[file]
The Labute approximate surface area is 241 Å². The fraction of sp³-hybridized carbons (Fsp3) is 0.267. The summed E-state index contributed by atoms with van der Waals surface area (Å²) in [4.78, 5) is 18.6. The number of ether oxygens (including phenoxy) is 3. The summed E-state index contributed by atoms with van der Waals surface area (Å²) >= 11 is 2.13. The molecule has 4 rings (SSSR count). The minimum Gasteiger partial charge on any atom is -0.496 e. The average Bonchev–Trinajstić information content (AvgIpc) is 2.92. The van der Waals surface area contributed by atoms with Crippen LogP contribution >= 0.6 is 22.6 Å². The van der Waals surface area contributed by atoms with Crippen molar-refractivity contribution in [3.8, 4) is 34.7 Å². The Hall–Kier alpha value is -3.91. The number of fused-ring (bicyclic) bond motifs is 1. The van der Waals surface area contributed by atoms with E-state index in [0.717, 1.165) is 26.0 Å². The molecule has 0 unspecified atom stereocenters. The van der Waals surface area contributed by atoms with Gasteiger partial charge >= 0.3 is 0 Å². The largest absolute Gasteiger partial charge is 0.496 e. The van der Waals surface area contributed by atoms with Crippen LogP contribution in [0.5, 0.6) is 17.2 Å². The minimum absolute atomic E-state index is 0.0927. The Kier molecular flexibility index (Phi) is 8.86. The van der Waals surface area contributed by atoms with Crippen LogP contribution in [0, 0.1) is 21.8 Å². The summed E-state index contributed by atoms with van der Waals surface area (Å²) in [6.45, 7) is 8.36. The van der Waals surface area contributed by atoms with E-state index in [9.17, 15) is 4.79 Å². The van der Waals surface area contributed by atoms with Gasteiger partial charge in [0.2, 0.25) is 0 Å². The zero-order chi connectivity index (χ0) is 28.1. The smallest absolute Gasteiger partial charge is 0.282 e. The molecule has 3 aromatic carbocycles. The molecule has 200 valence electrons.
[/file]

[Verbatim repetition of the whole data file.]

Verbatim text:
The Labute approximate surface area is 241 Å². The fraction of sp³-hybridized carbons (Fsp3) is 0.267. The summed E-state index contributed by atoms with van der Waals surface area (Å²) in [4.78, 5) is 18.6. The number of ether oxygens (including phenoxy) is 3. The summed E-state index contributed by atoms with van der Waals surface area (Å²) >= 11 is 2.13. The molecule has 4 rings (SSSR count). The minimum Gasteiger partial charge on any atom is -0.496 e. The average Bonchev–Trinajstić information content (AvgIpc) is 2.92. The van der Waals surface area contributed by atoms with Crippen LogP contribution >= 0.6 is 22.6 Å². The van der Waals surface area contributed by atoms with Crippen molar-refractivity contribution in [3.8, 4) is 34.7 Å². The Hall–Kier alpha value is -3.91. The number of fused-ring (bicyclic) bond motifs is 1. The van der Waals surface area contributed by atoms with E-state index in [0.717, 1.165) is 26.0 Å². The molecule has 0 unspecified atom stereocenters. The van der Waals surface area contributed by atoms with Gasteiger partial charge >= 0.3 is 0 Å². The largest absolute Gasteiger partial charge is 0.496 e. The van der Waals surface area contributed by atoms with Crippen LogP contribution in [0.5, 0.6) is 17.2 Å². The minimum absolute atomic E-state index is 0.0927. The Kier molecular flexibility index (Phi) is 8.86. The van der Waals surface area contributed by atoms with Crippen LogP contribution in [0, 0.1) is 21.8 Å². The summed E-state index contributed by atoms with van der Waals surface area (Å²) in [6.45, 7) is 8.36. The van der Waals surface area contributed by atoms with E-state index in [9.17, 15) is 4.79 Å². The van der Waals surface area contributed by atoms with Gasteiger partial charge in [0.2, 0.25) is 0 Å². The zero-order chi connectivity index (χ0) is 28.1. The smallest absolute Gasteiger partial charge is 0.282 e. The molecule has 3 aromatic carbocycles. The molecule has 200 valence electrons.